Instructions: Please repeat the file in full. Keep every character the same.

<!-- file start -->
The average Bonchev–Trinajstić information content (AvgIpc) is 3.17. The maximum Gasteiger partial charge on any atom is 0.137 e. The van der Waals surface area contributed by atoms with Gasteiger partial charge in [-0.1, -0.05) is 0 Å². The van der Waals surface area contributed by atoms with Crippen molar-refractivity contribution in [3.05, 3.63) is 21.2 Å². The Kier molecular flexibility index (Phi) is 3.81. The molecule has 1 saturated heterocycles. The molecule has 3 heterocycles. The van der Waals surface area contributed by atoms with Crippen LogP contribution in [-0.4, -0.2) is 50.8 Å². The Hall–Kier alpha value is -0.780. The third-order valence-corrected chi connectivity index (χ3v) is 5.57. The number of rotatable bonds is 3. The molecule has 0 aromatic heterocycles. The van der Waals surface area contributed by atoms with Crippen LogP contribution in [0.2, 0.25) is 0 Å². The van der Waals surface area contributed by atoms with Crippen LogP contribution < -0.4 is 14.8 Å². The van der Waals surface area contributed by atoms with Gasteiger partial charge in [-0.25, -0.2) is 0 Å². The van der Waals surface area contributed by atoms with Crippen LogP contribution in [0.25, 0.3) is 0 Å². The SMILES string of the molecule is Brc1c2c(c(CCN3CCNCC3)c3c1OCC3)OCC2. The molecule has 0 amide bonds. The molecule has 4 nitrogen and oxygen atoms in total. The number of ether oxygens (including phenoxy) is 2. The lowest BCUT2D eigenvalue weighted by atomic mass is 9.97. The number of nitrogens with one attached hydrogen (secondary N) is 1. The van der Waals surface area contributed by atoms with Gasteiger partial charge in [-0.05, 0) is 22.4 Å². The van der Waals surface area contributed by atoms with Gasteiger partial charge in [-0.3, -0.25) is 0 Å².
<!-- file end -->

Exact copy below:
The average Bonchev–Trinajstić information content (AvgIpc) is 3.17. The maximum Gasteiger partial charge on any atom is 0.137 e. The van der Waals surface area contributed by atoms with Gasteiger partial charge in [-0.1, -0.05) is 0 Å². The van der Waals surface area contributed by atoms with Crippen molar-refractivity contribution in [3.05, 3.63) is 21.2 Å². The Kier molecular flexibility index (Phi) is 3.81. The molecule has 1 saturated heterocycles. The molecule has 3 heterocycles. The van der Waals surface area contributed by atoms with Crippen LogP contribution in [-0.4, -0.2) is 50.8 Å². The Hall–Kier alpha value is -0.780. The third-order valence-corrected chi connectivity index (χ3v) is 5.57. The number of rotatable bonds is 3. The molecule has 0 aromatic heterocycles. The van der Waals surface area contributed by atoms with Crippen LogP contribution in [0.2, 0.25) is 0 Å². The van der Waals surface area contributed by atoms with Crippen LogP contribution < -0.4 is 14.8 Å². The van der Waals surface area contributed by atoms with Gasteiger partial charge in [-0.25, -0.2) is 0 Å². The van der Waals surface area contributed by atoms with Crippen LogP contribution in [0.25, 0.3) is 0 Å². The SMILES string of the molecule is Brc1c2c(c(CCN3CCNCC3)c3c1OCC3)OCC2. The molecule has 0 amide bonds. The molecule has 4 nitrogen and oxygen atoms in total. The number of ether oxygens (including phenoxy) is 2. The lowest BCUT2D eigenvalue weighted by atomic mass is 9.97. The number of nitrogens with one attached hydrogen (secondary N) is 1. The van der Waals surface area contributed by atoms with Gasteiger partial charge in [-0.05, 0) is 22.4 Å². The van der Waals surface area contributed by atoms with Gasteiger partial charge in [-0.3, -0.25) is 0 Å².